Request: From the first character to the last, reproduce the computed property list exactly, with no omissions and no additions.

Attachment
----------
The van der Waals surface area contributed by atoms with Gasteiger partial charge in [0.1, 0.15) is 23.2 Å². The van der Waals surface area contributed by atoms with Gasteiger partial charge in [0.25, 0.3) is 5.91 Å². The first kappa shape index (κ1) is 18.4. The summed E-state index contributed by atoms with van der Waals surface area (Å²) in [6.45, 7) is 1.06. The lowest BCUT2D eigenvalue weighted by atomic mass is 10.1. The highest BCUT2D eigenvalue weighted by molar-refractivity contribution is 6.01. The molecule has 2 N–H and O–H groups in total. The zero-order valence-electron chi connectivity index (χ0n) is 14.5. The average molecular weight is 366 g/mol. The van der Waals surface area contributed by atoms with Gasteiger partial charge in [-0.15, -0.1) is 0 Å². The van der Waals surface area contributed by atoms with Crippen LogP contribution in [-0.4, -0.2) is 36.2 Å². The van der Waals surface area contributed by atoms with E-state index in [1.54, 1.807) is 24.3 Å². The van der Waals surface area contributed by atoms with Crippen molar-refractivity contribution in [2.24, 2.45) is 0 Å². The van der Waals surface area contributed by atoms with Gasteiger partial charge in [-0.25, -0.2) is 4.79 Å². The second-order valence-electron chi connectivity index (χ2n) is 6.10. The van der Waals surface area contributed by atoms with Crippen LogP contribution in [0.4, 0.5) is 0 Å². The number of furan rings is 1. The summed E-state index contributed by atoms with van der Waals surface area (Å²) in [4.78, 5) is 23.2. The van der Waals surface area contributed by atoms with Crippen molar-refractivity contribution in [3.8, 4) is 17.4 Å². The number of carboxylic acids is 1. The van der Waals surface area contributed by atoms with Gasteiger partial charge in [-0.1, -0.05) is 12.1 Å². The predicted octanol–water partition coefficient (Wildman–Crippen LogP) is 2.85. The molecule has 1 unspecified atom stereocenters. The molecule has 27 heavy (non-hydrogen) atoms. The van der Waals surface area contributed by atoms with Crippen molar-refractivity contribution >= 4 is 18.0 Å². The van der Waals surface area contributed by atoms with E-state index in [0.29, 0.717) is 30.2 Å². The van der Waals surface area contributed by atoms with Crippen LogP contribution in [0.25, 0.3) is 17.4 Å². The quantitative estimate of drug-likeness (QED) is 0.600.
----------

The van der Waals surface area contributed by atoms with Gasteiger partial charge in [0.1, 0.15) is 23.2 Å². The van der Waals surface area contributed by atoms with Gasteiger partial charge in [0.25, 0.3) is 5.91 Å². The first kappa shape index (κ1) is 18.4. The summed E-state index contributed by atoms with van der Waals surface area (Å²) in [6.45, 7) is 1.06. The lowest BCUT2D eigenvalue weighted by atomic mass is 10.1. The highest BCUT2D eigenvalue weighted by molar-refractivity contribution is 6.01. The molecule has 2 N–H and O–H groups in total. The zero-order valence-electron chi connectivity index (χ0n) is 14.5. The average molecular weight is 366 g/mol. The van der Waals surface area contributed by atoms with Gasteiger partial charge in [-0.15, -0.1) is 0 Å². The van der Waals surface area contributed by atoms with Crippen LogP contribution in [-0.4, -0.2) is 36.2 Å². The van der Waals surface area contributed by atoms with E-state index in [1.54, 1.807) is 24.3 Å². The van der Waals surface area contributed by atoms with Crippen molar-refractivity contribution in [2.24, 2.45) is 0 Å². The van der Waals surface area contributed by atoms with Gasteiger partial charge in [-0.25, -0.2) is 4.79 Å². The second-order valence-electron chi connectivity index (χ2n) is 6.10. The van der Waals surface area contributed by atoms with Crippen LogP contribution in [0.4, 0.5) is 0 Å². The number of furan rings is 1. The summed E-state index contributed by atoms with van der Waals surface area (Å²) in [4.78, 5) is 23.2. The van der Waals surface area contributed by atoms with Crippen molar-refractivity contribution in [3.8, 4) is 17.4 Å². The number of carboxylic acids is 1. The van der Waals surface area contributed by atoms with Gasteiger partial charge in [-0.1, -0.05) is 12.1 Å². The predicted octanol–water partition coefficient (Wildman–Crippen LogP) is 2.85. The molecule has 1 unspecified atom stereocenters. The molecule has 27 heavy (non-hydrogen) atoms. The van der Waals surface area contributed by atoms with Crippen molar-refractivity contribution >= 4 is 18.0 Å². The van der Waals surface area contributed by atoms with E-state index in [0.29, 0.717) is 30.2 Å². The van der Waals surface area contributed by atoms with Crippen LogP contribution in [0.25, 0.3) is 17.4 Å². The quantitative estimate of drug-likeness (QED) is 0.600.